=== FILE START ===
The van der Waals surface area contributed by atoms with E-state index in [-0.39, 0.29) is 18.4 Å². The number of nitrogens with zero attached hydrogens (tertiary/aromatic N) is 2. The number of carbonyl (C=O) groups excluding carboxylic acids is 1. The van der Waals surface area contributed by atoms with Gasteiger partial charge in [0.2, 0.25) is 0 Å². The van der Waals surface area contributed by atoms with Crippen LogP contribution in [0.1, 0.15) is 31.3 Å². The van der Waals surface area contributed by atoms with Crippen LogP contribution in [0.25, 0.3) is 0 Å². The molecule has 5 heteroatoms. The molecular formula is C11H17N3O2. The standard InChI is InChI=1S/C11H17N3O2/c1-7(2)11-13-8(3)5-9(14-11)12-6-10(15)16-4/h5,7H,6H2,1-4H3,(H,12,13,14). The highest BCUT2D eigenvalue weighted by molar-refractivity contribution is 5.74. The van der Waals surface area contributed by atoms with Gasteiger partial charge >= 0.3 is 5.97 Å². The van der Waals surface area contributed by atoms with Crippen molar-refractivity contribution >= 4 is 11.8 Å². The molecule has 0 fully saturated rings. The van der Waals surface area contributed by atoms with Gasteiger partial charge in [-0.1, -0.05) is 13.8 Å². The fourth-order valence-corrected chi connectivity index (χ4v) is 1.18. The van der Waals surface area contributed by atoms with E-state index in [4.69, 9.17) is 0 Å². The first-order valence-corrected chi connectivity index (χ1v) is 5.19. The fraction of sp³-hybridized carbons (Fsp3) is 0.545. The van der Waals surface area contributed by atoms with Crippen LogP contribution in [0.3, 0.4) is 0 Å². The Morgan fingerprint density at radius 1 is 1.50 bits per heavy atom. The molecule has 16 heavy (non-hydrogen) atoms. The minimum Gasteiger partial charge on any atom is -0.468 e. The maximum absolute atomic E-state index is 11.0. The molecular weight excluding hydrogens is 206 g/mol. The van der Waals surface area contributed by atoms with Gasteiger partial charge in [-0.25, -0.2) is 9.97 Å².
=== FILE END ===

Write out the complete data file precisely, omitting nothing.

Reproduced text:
The van der Waals surface area contributed by atoms with E-state index in [-0.39, 0.29) is 18.4 Å². The number of nitrogens with zero attached hydrogens (tertiary/aromatic N) is 2. The number of carbonyl (C=O) groups excluding carboxylic acids is 1. The van der Waals surface area contributed by atoms with Gasteiger partial charge in [0.2, 0.25) is 0 Å². The van der Waals surface area contributed by atoms with Crippen LogP contribution in [0.1, 0.15) is 31.3 Å². The van der Waals surface area contributed by atoms with Crippen LogP contribution in [0.25, 0.3) is 0 Å². The molecule has 5 heteroatoms. The molecular formula is C11H17N3O2. The standard InChI is InChI=1S/C11H17N3O2/c1-7(2)11-13-8(3)5-9(14-11)12-6-10(15)16-4/h5,7H,6H2,1-4H3,(H,12,13,14). The highest BCUT2D eigenvalue weighted by molar-refractivity contribution is 5.74. The van der Waals surface area contributed by atoms with Gasteiger partial charge >= 0.3 is 5.97 Å². The van der Waals surface area contributed by atoms with Crippen molar-refractivity contribution >= 4 is 11.8 Å². The molecule has 0 fully saturated rings. The van der Waals surface area contributed by atoms with Gasteiger partial charge in [-0.1, -0.05) is 13.8 Å². The fourth-order valence-corrected chi connectivity index (χ4v) is 1.18. The van der Waals surface area contributed by atoms with E-state index in [4.69, 9.17) is 0 Å². The first-order valence-corrected chi connectivity index (χ1v) is 5.19. The fraction of sp³-hybridized carbons (Fsp3) is 0.545. The van der Waals surface area contributed by atoms with Crippen LogP contribution in [0.3, 0.4) is 0 Å². The Morgan fingerprint density at radius 1 is 1.50 bits per heavy atom. The molecule has 16 heavy (non-hydrogen) atoms. The minimum Gasteiger partial charge on any atom is -0.468 e. The maximum absolute atomic E-state index is 11.0. The molecular weight excluding hydrogens is 206 g/mol. The van der Waals surface area contributed by atoms with Gasteiger partial charge in [-0.25, -0.2) is 9.97 Å².